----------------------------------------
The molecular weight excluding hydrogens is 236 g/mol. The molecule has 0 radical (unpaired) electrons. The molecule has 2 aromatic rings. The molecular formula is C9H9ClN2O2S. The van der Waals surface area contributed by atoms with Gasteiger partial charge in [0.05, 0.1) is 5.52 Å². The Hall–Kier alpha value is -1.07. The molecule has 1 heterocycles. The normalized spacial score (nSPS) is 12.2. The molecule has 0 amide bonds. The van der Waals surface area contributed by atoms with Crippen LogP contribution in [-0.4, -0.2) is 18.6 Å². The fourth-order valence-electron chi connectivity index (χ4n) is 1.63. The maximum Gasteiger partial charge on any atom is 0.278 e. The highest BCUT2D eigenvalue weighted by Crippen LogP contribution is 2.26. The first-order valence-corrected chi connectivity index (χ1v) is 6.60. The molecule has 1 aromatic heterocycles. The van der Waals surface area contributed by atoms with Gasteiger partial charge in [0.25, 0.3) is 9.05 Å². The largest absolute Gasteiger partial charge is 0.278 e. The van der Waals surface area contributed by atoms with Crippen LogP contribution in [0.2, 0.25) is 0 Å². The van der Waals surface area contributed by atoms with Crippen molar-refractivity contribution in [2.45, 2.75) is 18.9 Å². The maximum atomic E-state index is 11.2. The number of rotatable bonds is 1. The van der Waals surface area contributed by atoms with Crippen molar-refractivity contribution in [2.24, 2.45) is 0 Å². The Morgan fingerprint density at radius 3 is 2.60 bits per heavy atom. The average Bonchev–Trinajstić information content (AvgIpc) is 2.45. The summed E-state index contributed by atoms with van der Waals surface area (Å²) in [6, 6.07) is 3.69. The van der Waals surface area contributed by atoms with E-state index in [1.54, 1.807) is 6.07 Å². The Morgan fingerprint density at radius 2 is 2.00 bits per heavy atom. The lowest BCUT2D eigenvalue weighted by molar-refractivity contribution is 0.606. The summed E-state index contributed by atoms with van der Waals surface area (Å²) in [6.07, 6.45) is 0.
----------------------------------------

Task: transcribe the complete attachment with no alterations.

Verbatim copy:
The molecular weight excluding hydrogens is 236 g/mol. The molecule has 0 radical (unpaired) electrons. The molecule has 2 aromatic rings. The molecular formula is C9H9ClN2O2S. The van der Waals surface area contributed by atoms with Gasteiger partial charge in [0.05, 0.1) is 5.52 Å². The Hall–Kier alpha value is -1.07. The molecule has 1 heterocycles. The normalized spacial score (nSPS) is 12.2. The molecule has 0 amide bonds. The van der Waals surface area contributed by atoms with Crippen LogP contribution in [-0.4, -0.2) is 18.6 Å². The fourth-order valence-electron chi connectivity index (χ4n) is 1.63. The maximum Gasteiger partial charge on any atom is 0.278 e. The highest BCUT2D eigenvalue weighted by Crippen LogP contribution is 2.26. The first-order valence-corrected chi connectivity index (χ1v) is 6.60. The molecule has 1 aromatic heterocycles. The van der Waals surface area contributed by atoms with Gasteiger partial charge in [0.25, 0.3) is 9.05 Å². The largest absolute Gasteiger partial charge is 0.278 e. The van der Waals surface area contributed by atoms with Crippen LogP contribution in [0.2, 0.25) is 0 Å². The van der Waals surface area contributed by atoms with Crippen molar-refractivity contribution in [2.45, 2.75) is 18.9 Å². The maximum atomic E-state index is 11.2. The number of rotatable bonds is 1. The van der Waals surface area contributed by atoms with Crippen molar-refractivity contribution in [2.24, 2.45) is 0 Å². The Morgan fingerprint density at radius 3 is 2.60 bits per heavy atom. The average Bonchev–Trinajstić information content (AvgIpc) is 2.45. The summed E-state index contributed by atoms with van der Waals surface area (Å²) in [6, 6.07) is 3.69. The van der Waals surface area contributed by atoms with E-state index in [1.54, 1.807) is 6.07 Å². The Morgan fingerprint density at radius 2 is 2.00 bits per heavy atom. The lowest BCUT2D eigenvalue weighted by molar-refractivity contribution is 0.606. The summed E-state index contributed by atoms with van der Waals surface area (Å²) in [6.07, 6.45) is 0.